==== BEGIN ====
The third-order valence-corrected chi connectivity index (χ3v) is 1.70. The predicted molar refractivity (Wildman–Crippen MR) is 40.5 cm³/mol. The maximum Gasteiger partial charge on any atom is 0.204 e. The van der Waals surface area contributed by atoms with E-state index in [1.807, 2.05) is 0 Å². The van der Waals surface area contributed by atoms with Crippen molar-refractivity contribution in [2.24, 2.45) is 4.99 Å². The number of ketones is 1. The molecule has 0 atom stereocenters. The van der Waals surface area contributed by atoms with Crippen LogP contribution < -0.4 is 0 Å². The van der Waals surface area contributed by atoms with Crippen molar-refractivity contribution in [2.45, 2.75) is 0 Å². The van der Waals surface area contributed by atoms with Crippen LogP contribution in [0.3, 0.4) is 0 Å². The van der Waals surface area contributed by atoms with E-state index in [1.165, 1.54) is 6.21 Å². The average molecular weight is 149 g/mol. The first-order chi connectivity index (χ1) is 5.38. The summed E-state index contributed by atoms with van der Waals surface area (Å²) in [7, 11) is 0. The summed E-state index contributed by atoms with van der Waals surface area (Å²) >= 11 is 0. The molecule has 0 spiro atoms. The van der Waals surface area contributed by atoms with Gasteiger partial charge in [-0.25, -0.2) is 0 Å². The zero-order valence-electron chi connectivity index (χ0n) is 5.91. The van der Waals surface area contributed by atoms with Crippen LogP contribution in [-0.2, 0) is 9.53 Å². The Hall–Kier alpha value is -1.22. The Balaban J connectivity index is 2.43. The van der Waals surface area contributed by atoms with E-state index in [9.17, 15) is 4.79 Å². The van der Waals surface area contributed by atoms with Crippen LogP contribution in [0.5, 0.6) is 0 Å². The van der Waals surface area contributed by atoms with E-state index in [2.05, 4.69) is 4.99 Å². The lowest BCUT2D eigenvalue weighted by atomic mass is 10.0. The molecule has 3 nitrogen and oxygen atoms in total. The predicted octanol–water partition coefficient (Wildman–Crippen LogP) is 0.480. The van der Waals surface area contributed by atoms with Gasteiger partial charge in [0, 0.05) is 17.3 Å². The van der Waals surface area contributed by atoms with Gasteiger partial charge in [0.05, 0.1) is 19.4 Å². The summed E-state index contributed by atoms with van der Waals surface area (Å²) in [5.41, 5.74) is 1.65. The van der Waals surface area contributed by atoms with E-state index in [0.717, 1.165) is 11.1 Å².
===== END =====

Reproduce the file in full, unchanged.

The third-order valence-corrected chi connectivity index (χ3v) is 1.70. The predicted molar refractivity (Wildman–Crippen MR) is 40.5 cm³/mol. The maximum Gasteiger partial charge on any atom is 0.204 e. The van der Waals surface area contributed by atoms with E-state index in [1.807, 2.05) is 0 Å². The van der Waals surface area contributed by atoms with Crippen molar-refractivity contribution in [2.24, 2.45) is 4.99 Å². The number of ketones is 1. The molecule has 0 atom stereocenters. The van der Waals surface area contributed by atoms with Crippen LogP contribution < -0.4 is 0 Å². The van der Waals surface area contributed by atoms with Crippen molar-refractivity contribution in [2.45, 2.75) is 0 Å². The van der Waals surface area contributed by atoms with Crippen LogP contribution in [0.3, 0.4) is 0 Å². The van der Waals surface area contributed by atoms with E-state index in [1.165, 1.54) is 6.21 Å². The average molecular weight is 149 g/mol. The first-order chi connectivity index (χ1) is 5.38. The summed E-state index contributed by atoms with van der Waals surface area (Å²) in [7, 11) is 0. The summed E-state index contributed by atoms with van der Waals surface area (Å²) >= 11 is 0. The molecule has 0 spiro atoms. The van der Waals surface area contributed by atoms with Gasteiger partial charge in [-0.25, -0.2) is 0 Å². The zero-order valence-electron chi connectivity index (χ0n) is 5.91. The van der Waals surface area contributed by atoms with Crippen LogP contribution in [-0.2, 0) is 9.53 Å². The Hall–Kier alpha value is -1.22. The Balaban J connectivity index is 2.43. The van der Waals surface area contributed by atoms with E-state index in [9.17, 15) is 4.79 Å². The van der Waals surface area contributed by atoms with Crippen LogP contribution in [0.5, 0.6) is 0 Å². The van der Waals surface area contributed by atoms with E-state index in [2.05, 4.69) is 4.99 Å². The lowest BCUT2D eigenvalue weighted by atomic mass is 10.0. The molecule has 3 nitrogen and oxygen atoms in total. The predicted octanol–water partition coefficient (Wildman–Crippen LogP) is 0.480. The van der Waals surface area contributed by atoms with Gasteiger partial charge in [0, 0.05) is 17.3 Å². The van der Waals surface area contributed by atoms with Gasteiger partial charge in [0.05, 0.1) is 19.4 Å². The summed E-state index contributed by atoms with van der Waals surface area (Å²) in [5.41, 5.74) is 1.65. The van der Waals surface area contributed by atoms with E-state index in [0.717, 1.165) is 11.1 Å².